The Constitutional and Administrative Bar Association (ALBA) hosted an invigorating debate on Tuesday night, pitting Minister without Portfolio Ken Clarke against Shami Chakrabarti, Director of Liberty, over the question of Closed Material Procedures (CMPs) in civil claims, as proposed in the Justice and Security Bill.
The Bill is currently going through the parliamentary process, having reached the report stage in the House of Commons on 4 March 2013. Of particular note to those with an interest in human rights are the proposals to introduce CMPs into civil damages actions, where allegations such as complicity in torture by the UK intelligence agencies are made.
Ken Clarke defended the proposals in the Bill to use CMPs in civil damages claims. He argued that the government is currently forced to settle claims, because to make a defence would require public revelation of information of high value to those who wish to harm the UK, in particular by posing a threat to national security. In claims of this type, he argued, it is in effect impossible for the government to permit a defence to be made, resulting in expensive settlements being paid out to claimants.
He explained that the status quo, where the government can apply for a public interest immunity (PII) certificate, allowing it to withhold material from disclosure, is inadequate for a number of reasons, including that the judge deciding the case never gets to see the material, even though it may be highly relevant to the issues being argued about. The current proposals for circumstances where CMPs may be held, he argued, have several important safeguards built into them and the judge retains discretion not to hold a CMP even if those hurdles are overcome.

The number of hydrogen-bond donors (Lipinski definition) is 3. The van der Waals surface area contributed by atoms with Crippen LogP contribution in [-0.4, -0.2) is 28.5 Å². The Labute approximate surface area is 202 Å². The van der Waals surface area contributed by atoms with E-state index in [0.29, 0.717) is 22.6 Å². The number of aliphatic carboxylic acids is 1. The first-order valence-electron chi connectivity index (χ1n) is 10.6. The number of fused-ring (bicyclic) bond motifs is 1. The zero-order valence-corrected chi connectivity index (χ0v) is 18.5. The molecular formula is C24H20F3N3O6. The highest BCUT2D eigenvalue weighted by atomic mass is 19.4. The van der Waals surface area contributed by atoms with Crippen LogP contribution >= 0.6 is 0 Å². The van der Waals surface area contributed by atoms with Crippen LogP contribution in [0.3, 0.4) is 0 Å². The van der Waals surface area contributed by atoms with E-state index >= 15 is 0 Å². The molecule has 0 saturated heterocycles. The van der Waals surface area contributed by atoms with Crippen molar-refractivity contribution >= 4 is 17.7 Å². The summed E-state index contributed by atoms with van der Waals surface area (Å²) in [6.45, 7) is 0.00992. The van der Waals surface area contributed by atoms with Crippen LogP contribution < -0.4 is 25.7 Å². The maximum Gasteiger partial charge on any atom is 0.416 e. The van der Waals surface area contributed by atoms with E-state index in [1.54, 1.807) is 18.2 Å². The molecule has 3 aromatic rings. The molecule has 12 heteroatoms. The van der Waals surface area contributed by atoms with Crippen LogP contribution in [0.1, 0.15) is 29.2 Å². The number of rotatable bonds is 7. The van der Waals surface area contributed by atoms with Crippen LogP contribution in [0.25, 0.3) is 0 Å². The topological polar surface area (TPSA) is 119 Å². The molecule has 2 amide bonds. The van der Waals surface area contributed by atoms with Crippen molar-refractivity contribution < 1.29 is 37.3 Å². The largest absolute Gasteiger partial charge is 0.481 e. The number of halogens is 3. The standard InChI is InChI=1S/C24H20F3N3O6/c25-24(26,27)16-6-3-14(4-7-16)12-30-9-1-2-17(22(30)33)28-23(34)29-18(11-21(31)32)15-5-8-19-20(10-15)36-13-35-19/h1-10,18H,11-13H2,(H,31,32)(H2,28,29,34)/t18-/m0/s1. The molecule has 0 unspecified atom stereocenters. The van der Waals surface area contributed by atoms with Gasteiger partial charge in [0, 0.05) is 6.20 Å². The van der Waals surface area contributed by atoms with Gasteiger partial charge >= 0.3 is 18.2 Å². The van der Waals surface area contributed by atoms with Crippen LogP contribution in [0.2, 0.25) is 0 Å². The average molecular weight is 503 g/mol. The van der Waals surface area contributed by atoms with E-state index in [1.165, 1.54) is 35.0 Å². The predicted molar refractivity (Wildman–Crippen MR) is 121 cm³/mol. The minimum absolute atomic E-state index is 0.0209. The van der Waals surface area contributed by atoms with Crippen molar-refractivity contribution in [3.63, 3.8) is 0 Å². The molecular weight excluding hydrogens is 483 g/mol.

His crucial point was that CMPs allow trials to occur, testing the evidence, rather than the government settling cases to prevent the risk of information of a highly sensitive nature escaping. This would make intelligence agencies “more accountable” because a judge would be able to test their defences.
Shami Chakrabarti on the other hand described the proposals as an “odious bill”. Her central attack was based on the fact that CMPs do not allow claimants to see the evidence used to defend against their claims. This allows “one side in civil litigation to control the court room”. The debate, she believes, is about “equality of arms”.
She vehemently denied that the government currently has no option but to pay damages to settle civil claims of this nature: applications for PII certificates had not even been applied for in some cases, she said. This option is currently open to the government as a means of protecting national secrets, and she was not aware of a single case where a judge had been accused of making the wrong decision in relation to PII, endangering national security. The best way for security agencies to protect their reputations, she stressed, was not to “get mixed up in torture”.
She rebutted Ken Clarke’s argument that the Bill would lead to more trials, and that this would be beneficial for the administration of justice by allowing the real issues to be tested in Court, stating “fair trials don’t equal more trials”.
Who won the debate? Tell us what you think in the comments section below.
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